Exploring the Theme of “The Lottery” by Shirley Jackson
“The Lottery,” by Shirley Jackson, is an intriguing story told by a third-person, objective narrator. The story is set in a small village that can be compared to any village in the world. The characters are all portrayed equally by the narrator; hence, there is not a main character. The characters in the story are similar to the people you would meet on the street today. These facts play into the theme of the story that violence and the acceptance of such by society is universal. “The Lottery” shows us that people are capable of anything if they think it is the social norm.
The story is set in June: “The morning of June 27th was clear and sunny, with the fresh warmth of a full-summer day…” (416). The imagery inspires thoughts of being outside and running through the grass with the wind blowing. It begins in a small village with the characters gathering around the town square. The children gather first because school is already out. Being out of school evokes happy thoughts of summer time. Usually, summer is a joyful time. Nothing bad could happen on a day like this. The description of the setting misleads the reader into thinking that this is going to be a cheerful story of summer fun, which is far from the reality that is revealed at the end of the story.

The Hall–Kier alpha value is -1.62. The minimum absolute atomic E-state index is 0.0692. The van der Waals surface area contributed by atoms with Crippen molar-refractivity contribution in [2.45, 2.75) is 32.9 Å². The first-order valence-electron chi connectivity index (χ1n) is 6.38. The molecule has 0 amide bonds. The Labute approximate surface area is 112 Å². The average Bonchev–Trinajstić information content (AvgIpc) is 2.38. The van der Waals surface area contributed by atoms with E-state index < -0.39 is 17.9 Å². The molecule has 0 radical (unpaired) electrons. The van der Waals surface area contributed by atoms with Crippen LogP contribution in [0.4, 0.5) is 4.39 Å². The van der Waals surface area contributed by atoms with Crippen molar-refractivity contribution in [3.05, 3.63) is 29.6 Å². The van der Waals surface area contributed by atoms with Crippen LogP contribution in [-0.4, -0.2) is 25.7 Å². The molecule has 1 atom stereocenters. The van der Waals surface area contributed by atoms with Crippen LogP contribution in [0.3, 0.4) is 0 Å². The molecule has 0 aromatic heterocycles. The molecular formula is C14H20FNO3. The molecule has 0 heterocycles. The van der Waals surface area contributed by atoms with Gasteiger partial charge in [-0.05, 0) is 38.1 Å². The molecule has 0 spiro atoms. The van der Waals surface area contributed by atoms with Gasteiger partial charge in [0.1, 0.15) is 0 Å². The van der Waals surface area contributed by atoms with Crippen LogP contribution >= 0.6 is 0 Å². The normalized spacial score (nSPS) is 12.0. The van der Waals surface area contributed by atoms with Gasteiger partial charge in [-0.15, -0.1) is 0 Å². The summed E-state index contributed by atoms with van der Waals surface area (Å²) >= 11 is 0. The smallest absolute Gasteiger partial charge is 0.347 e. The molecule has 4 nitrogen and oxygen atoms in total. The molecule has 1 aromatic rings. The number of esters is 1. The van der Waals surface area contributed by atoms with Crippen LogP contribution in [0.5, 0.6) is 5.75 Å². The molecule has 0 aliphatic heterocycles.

The lottery is an affair for the whole family: “The children assembled first, of course” (416). The fact that there are children at this gruesome event is an outrage. Of course, the reader is unaware of what will unfold at this point in the story. The children assemble around the square: “[T]hey tended to gather together quietly for a while before they broke into boisterous play” (416). A happy tone is set; although, there are some hints that something is not quite right with what is happening: “Bobby Martin had already stuffed his pockets full